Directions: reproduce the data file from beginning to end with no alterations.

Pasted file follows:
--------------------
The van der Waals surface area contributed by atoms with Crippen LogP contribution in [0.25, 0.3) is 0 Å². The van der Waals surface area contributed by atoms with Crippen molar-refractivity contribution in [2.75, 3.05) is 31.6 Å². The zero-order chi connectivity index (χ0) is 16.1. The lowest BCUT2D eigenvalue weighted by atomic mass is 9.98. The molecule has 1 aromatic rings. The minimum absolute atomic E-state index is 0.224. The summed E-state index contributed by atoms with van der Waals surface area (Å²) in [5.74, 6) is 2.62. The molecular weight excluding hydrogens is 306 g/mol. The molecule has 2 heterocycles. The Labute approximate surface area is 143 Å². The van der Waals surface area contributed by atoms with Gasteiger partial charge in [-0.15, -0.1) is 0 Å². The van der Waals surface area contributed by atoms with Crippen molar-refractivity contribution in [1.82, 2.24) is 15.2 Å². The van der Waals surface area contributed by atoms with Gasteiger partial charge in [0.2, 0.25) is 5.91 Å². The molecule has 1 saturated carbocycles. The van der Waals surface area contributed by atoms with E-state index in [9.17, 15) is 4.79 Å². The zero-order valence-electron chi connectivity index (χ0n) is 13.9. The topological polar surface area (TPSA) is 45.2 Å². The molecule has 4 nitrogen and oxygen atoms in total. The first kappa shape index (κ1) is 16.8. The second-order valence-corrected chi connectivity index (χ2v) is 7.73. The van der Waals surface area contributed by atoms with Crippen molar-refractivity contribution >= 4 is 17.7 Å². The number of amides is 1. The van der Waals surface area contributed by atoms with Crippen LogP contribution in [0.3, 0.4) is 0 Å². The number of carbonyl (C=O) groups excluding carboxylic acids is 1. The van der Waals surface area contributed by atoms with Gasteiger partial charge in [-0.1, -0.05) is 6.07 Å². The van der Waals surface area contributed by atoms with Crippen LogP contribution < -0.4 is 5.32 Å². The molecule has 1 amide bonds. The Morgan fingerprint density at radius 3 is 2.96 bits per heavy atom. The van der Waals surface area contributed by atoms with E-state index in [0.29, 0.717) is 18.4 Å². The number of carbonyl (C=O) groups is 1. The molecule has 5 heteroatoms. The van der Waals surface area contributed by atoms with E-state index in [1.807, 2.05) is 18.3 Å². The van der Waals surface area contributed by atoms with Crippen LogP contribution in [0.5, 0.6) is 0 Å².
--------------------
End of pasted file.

The van der Waals surface area contributed by atoms with Crippen LogP contribution in [0.25, 0.3) is 0 Å². The van der Waals surface area contributed by atoms with Crippen molar-refractivity contribution in [2.75, 3.05) is 31.6 Å². The zero-order chi connectivity index (χ0) is 16.1. The lowest BCUT2D eigenvalue weighted by atomic mass is 9.98. The molecule has 1 aromatic rings. The minimum absolute atomic E-state index is 0.224. The summed E-state index contributed by atoms with van der Waals surface area (Å²) in [5.74, 6) is 2.62. The molecular weight excluding hydrogens is 306 g/mol. The molecule has 2 heterocycles. The Labute approximate surface area is 143 Å². The van der Waals surface area contributed by atoms with Gasteiger partial charge in [-0.15, -0.1) is 0 Å². The van der Waals surface area contributed by atoms with Crippen molar-refractivity contribution in [1.82, 2.24) is 15.2 Å². The van der Waals surface area contributed by atoms with Gasteiger partial charge in [0.2, 0.25) is 5.91 Å². The molecule has 1 saturated carbocycles. The van der Waals surface area contributed by atoms with E-state index in [9.17, 15) is 4.79 Å². The zero-order valence-electron chi connectivity index (χ0n) is 13.9. The topological polar surface area (TPSA) is 45.2 Å². The molecule has 4 nitrogen and oxygen atoms in total. The first kappa shape index (κ1) is 16.8. The second-order valence-corrected chi connectivity index (χ2v) is 7.73. The van der Waals surface area contributed by atoms with Crippen molar-refractivity contribution >= 4 is 17.7 Å². The number of amides is 1. The van der Waals surface area contributed by atoms with Crippen LogP contribution in [0.3, 0.4) is 0 Å². The number of carbonyl (C=O) groups excluding carboxylic acids is 1. The van der Waals surface area contributed by atoms with Gasteiger partial charge in [-0.1, -0.05) is 6.07 Å². The van der Waals surface area contributed by atoms with Crippen LogP contribution < -0.4 is 5.32 Å². The molecule has 1 amide bonds. The Morgan fingerprint density at radius 3 is 2.96 bits per heavy atom. The van der Waals surface area contributed by atoms with E-state index in [0.29, 0.717) is 18.4 Å². The number of carbonyl (C=O) groups is 1. The molecule has 5 heteroatoms. The van der Waals surface area contributed by atoms with E-state index in [1.807, 2.05) is 18.3 Å². The van der Waals surface area contributed by atoms with Crippen LogP contribution in [0.5, 0.6) is 0 Å².